After a lengthy absence--33 years--Black Sabbath have returned with 13. And unbelievably, this is your grandmother's Black Sabbath.
Eschewing a turbulent history that left the band frequently in musical flux and misdirection --particularly those middle years--today's Sabbath, complete again with the exception of drummer Bill Ward, comes to us straight from its storied, early past.
It wasn't an accident.
"Yes, it was [a conscious effort], because we wanted to go back to the basic sound we had," guitarist Tony Iommi says by phone from New York. "[Producer] Rick [Rubin] wanted us to go back to the basics of everything, the way we worked--everything. And we wanted to do that too."
13 is not a half-hearted attempt to profit from nostalgia for that original sound, like many "reformed" bands make these days. Tracks such as "God is Dead?" and "End of the Beginning" reveal a deeper passion to make something as powerfully important as when their trailblazing music redefined rock and roll's edges in the early '70s.
"When we first started we were playing jazzy blues stuff. Once we started getting down to really writing our own stuff, that's when the sound came about, really. I wanted to create the same vibe as a horror film. It's got tension and these evilly things going on," he explains, laughing. "I wanted to do that with music and I came up with these notes that were evil."
Those "evilly things" have been a focal point in the band's fractured career, encased in Iommi's fat guitar chords and searing riffs, Terry "Geezer" Butler's note-bending bass romps, and Ozzy Osbourne's occult-filled lyrics.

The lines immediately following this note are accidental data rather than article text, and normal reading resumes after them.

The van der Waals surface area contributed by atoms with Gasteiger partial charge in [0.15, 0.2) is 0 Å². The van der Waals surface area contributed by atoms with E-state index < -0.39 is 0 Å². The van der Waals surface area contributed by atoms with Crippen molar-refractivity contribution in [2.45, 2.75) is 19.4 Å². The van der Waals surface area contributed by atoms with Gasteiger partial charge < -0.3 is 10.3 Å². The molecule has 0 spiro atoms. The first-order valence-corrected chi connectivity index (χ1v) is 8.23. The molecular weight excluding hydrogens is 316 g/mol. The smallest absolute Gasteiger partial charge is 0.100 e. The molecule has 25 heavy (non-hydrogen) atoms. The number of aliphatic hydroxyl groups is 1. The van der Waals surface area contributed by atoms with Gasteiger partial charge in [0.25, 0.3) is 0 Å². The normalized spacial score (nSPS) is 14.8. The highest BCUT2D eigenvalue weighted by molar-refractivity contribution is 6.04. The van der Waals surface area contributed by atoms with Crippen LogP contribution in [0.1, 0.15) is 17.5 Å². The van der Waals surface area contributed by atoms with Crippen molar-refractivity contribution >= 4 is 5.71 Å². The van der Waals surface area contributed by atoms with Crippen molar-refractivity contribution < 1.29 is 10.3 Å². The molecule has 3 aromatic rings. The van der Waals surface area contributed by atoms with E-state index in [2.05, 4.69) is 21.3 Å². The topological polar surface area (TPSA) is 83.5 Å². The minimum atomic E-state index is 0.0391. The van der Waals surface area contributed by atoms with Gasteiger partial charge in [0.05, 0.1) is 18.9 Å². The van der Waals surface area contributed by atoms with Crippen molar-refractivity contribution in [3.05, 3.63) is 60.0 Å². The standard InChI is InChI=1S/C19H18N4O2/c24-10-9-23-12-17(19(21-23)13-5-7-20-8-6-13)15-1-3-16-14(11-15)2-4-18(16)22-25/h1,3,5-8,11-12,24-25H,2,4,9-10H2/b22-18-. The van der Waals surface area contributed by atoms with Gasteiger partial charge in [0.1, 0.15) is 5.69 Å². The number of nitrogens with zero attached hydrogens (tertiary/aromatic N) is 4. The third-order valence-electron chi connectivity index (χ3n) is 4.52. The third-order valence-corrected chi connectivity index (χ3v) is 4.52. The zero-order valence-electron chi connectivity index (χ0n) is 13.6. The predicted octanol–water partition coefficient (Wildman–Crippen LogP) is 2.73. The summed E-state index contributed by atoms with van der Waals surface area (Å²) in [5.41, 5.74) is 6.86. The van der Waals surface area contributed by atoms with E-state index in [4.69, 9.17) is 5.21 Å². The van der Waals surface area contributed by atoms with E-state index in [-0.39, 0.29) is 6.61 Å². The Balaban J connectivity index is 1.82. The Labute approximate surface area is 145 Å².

Once again, Iommi's guitar flashes dark lightning across Butler's thunderous bass while Osbourne's vocals sound focused and--most importantly--clear and strong.
The music doesn't ring out quite as ominously as it did in the band's original heyday (maybe because it's not as glaringly original as when the band's eponymous 1970 debut appeared), but it's still the sound of Black Sabbath again reaffirming its primal self.
"In the beginning, we walked in, played a set and left," Iommi says with another laugh, of the band's early studio sessions. "So to go back 40 years was a little difficult, but it's basically us going into the studio and playing live and natural."
Iommi emphasizes that 13 wasn't enhanced with overdubs or layering.
"You're hearing it exactly how we did it (in the studio)," he says.
The only thing missing is Ward. Iommi sounds a little saddened, maybe more miffed, that Ward elected not to rejoin the band--and remained mum about his reasons. (Press reports indicate Ward's decision stemmed from disapproval with his touring contract and performance pay.) In his place sits former Rage Against the Machine drummer Brad Wilk.
"[Brad] was very nervous at first, but once we spent a few days with him and he got more comfortable ... he really came into his own," Iommi says.
13 is Sabbath's second attempt to regroup and record a studio album, the first one coming in 2001. At that time, Osbourne was too busy with his MTV shows, while the others had individual projects.
This time, there was no distraction.
"Everybody had a different attitude toward what we were doing this time. We wanted to make an album together. ... Everybody was ready to put everything into it," Iommi says. "I'm really happy with the album and what we did."
Read our complete interview with Tony Iommi. Black Sabbath is scheduled to perform Friday, August 30 at the US Airways Center.
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